What You Can See on Feb. 23
Submitted by Ted Williams on Thu, 02/23/2006 - 10:02.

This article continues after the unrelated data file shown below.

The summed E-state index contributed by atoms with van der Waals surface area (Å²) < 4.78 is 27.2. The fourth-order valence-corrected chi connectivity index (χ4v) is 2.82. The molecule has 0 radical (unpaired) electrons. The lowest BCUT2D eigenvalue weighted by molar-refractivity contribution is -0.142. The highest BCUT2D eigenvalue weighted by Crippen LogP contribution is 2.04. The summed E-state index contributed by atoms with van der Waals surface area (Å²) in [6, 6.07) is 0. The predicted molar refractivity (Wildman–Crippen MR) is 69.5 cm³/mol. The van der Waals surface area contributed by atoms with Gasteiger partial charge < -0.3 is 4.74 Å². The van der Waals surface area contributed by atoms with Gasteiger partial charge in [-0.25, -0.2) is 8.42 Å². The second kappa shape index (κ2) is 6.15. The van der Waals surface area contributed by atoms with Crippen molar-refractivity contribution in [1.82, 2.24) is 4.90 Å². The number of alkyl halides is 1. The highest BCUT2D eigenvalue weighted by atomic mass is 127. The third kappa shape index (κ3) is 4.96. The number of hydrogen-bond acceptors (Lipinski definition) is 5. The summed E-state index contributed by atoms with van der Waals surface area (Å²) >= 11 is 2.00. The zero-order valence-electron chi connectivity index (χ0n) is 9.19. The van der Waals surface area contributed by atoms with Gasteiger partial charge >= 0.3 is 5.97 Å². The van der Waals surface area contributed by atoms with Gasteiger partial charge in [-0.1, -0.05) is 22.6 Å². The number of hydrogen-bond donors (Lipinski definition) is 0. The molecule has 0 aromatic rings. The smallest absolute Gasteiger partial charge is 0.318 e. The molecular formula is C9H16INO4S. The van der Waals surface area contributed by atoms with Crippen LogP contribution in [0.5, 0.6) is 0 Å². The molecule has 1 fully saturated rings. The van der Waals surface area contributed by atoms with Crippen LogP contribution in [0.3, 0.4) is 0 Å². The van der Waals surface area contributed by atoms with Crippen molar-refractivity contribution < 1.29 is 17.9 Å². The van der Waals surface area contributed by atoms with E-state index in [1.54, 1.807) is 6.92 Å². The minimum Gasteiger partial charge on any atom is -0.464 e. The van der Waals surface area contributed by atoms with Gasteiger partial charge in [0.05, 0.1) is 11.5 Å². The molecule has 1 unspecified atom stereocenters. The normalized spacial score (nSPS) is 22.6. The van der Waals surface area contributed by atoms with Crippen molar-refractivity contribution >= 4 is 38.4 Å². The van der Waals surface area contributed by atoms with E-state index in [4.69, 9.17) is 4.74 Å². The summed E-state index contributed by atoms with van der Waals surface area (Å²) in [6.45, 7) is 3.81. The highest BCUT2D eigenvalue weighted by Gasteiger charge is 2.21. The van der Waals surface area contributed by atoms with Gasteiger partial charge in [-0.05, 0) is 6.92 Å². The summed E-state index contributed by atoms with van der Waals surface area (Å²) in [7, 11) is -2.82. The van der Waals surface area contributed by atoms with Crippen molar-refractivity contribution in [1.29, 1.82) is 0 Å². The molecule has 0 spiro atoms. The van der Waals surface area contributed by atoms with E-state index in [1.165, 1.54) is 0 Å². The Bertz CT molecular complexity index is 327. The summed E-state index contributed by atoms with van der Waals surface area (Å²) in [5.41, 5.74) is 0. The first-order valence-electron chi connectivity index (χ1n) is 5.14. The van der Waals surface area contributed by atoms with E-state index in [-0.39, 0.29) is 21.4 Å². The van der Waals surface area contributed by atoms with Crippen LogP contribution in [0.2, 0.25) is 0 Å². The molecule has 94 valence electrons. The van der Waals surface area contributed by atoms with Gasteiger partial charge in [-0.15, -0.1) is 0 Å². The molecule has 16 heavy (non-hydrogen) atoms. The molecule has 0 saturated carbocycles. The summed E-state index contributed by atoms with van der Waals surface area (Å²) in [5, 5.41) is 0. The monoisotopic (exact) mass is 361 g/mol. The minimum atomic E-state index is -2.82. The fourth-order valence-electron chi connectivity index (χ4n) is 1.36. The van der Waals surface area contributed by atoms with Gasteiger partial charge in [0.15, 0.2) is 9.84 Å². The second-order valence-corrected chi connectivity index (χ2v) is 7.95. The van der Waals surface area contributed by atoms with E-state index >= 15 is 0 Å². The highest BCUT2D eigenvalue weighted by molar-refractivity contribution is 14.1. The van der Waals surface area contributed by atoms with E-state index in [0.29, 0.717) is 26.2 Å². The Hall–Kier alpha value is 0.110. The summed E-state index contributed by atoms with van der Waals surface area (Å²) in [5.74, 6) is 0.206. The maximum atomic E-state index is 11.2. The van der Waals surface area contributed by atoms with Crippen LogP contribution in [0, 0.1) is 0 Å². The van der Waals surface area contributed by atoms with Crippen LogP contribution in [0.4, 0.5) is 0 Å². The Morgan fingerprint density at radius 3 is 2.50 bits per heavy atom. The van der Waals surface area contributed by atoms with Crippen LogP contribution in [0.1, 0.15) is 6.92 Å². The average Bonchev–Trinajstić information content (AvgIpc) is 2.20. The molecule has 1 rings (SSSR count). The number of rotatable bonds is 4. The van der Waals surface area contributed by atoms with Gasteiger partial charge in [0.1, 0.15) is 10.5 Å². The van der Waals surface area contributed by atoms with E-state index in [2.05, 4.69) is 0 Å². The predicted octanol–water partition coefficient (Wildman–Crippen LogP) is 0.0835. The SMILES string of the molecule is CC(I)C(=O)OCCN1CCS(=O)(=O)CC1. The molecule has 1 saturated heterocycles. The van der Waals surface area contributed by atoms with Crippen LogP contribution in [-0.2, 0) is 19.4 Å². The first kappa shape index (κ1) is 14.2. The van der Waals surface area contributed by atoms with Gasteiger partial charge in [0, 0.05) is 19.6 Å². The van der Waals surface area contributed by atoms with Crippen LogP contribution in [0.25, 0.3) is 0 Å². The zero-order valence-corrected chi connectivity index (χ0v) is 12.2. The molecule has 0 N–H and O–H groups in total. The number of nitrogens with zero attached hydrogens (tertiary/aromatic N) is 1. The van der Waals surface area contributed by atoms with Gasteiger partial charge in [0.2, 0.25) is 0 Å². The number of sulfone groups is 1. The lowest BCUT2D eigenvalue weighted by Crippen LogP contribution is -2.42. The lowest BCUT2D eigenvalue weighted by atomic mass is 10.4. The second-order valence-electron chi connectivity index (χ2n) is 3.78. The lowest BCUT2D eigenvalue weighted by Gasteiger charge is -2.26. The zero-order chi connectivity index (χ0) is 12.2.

From Audubon’s Earth Almanac by Ted Williams and compiled in “Wild Moments,” edited by Connie Isbell, Illustrations by John Burgoyne, Storey Publishing, 174 pages. Winter Birdsong You’ll start to hear it throughout most of our nation as the sun pushes higher into the winter sky -- a clear, ringing caroling that comes before almost any other sign of spring -- maybe a whistled “purdy, purdy, purdy” or a “cheer, cheer, cheer” or a “whit-chew, whit-chew, whit-chew.” It’s the song of the northern cardinal, another adaptive species that is thriving and extending its range. But it’s not just the male you’re hearing; the female counters his notes with loud caroling of her own, eliciting matching notes from her prospective mate. As courtship continues into late winter the male will bring her food, tilting his head to place it in her beak. In response she’ll flutter her wings in fledgling-like excitement. To attract cardinals put out black sunflower seed and cracked corn. They’ll come to feeders but prefer to forage on the ground. Drummer in the Woods Almost everywhere in wooded North America, spring is now beginning with a loud, two-second drumroll. If you can count the beats, chances are it’s a downy woodpecker. If you can’t, it’s probably a hairy woodpecker -- the downy’s larger, longer-billed cousin. The colossal noise issuing from the diminutive, black-and-white downy is a declaration of territory and a means of staying in touch with its mate. However, when downies feed on insects in deadwood and under bark, you can barely hear the tapping. Both male and female will drum on any resonant surface, including clapboards and rain gutters. When they select metal they can be as loud as jackhammers. At first light and a few feet from a person’s bed, such serenades can infuriate even bird lovers. But have patience; courtship is as brief as spring.